The other overlooked issue is more contemporary and highlights just how misguided the obsession with the 9pm TV watershed is. The Review polling shows that a third of 7-10 year olds are using social networking sites and that almost 70 per cent of 11-13 year olds are social networking, mainly on Facebook. What's the problem? Well Facebook has a minimum age limit of 13, for very good reasons, but it is clearly being widely ignored. Tens of thousands of children are social networking, against the rules, without adult supervision.

While the banning of paying children to be 'brand ambassadors' is an important step, it is the spread of inappropriate content via social networking, especially on internet enabled mobile phones, is the future of this debate. But the Bailey Review simply recommends that it should be "easier for parents to block adult and age-restricted material from the internet". Not so much a recommendation as an admission of defeat.

The only way to deal with inappropriate content is to talk about it. You can "let children be children" but you can't stop them from growing up eventually and every generation grows up in a world different to their parents.

Richard Darlington was Special Adviser at DfE 2004-2005 and is now Head of News at IPPR.

Richard Darlington is Head of News at IPPR. Follow him on Twitter @RDarlo.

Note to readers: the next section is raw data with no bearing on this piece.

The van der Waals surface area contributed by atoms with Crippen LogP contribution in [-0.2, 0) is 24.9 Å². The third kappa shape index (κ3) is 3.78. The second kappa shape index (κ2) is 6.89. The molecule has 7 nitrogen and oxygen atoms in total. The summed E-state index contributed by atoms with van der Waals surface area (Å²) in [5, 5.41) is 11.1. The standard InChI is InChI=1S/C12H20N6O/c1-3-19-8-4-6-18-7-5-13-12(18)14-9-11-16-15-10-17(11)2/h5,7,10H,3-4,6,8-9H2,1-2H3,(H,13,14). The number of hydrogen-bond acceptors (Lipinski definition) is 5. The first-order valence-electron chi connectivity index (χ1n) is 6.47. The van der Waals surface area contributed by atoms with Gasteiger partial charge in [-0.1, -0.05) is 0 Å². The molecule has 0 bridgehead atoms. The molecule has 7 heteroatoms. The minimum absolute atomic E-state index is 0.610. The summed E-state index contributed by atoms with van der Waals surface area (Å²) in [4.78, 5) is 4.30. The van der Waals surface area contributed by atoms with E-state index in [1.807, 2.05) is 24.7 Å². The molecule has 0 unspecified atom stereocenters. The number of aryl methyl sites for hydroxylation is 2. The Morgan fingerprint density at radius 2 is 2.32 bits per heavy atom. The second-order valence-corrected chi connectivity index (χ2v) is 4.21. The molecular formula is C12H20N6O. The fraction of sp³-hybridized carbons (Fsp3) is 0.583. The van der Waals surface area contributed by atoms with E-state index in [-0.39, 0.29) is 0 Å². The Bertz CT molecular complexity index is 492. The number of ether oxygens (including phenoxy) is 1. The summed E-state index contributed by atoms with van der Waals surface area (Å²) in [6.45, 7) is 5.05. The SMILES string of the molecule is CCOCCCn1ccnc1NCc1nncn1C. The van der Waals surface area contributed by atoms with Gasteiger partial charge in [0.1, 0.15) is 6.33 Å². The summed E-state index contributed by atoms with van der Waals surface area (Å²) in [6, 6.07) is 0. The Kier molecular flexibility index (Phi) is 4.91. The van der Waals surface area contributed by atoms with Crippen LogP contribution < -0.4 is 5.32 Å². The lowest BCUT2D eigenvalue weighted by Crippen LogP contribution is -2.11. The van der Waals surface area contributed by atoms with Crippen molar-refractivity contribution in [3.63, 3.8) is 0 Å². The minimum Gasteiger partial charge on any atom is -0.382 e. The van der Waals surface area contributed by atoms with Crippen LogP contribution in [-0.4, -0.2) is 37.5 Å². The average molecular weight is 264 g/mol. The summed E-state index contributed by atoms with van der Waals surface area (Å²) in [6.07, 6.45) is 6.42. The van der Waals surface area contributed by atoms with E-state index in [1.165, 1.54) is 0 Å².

Paul McMillan
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"We're an easy target": how a Tory manifesto pledge will tear families apart

Under current rules, bringing your foreign spouse to the UK is a luxury reserved for those earning £18,600 a year or more. The Tories want to make it even more exclusive. 

Carolyn Matthew met her partner, George, in South Africa sixteen years ago. She settled down with him, had kids, and lived like a normal family until last year, when they made the fateful decision to move to her hometown in Scotland. Matthew, 55, had elderly parents, and after 30 years away from home she wanted to be close to them. 

But Carolyn nor George - despite consulting a South African immigration lawyer – did not anticipate one huge stumbling block. That is the rule, introduced in 2012, that a British citizen must earn £18,600 a year before a foreign spouse may join them in the UK. 

“It is very dispiriting,” Carolyn said to me on the telephone from Bo’ness, a small town on the Firth of Forth, near Falkirk. “In two weeks, George has got to go back to South Africa.” Carolyn, who worked in corporate complaints, has struggled to find the same kind of work in her hometown. Jobs at the biggest local employer tend to be minimum wage. George, on the other hand, is an engineer – yet cannot work because of his holiday visa.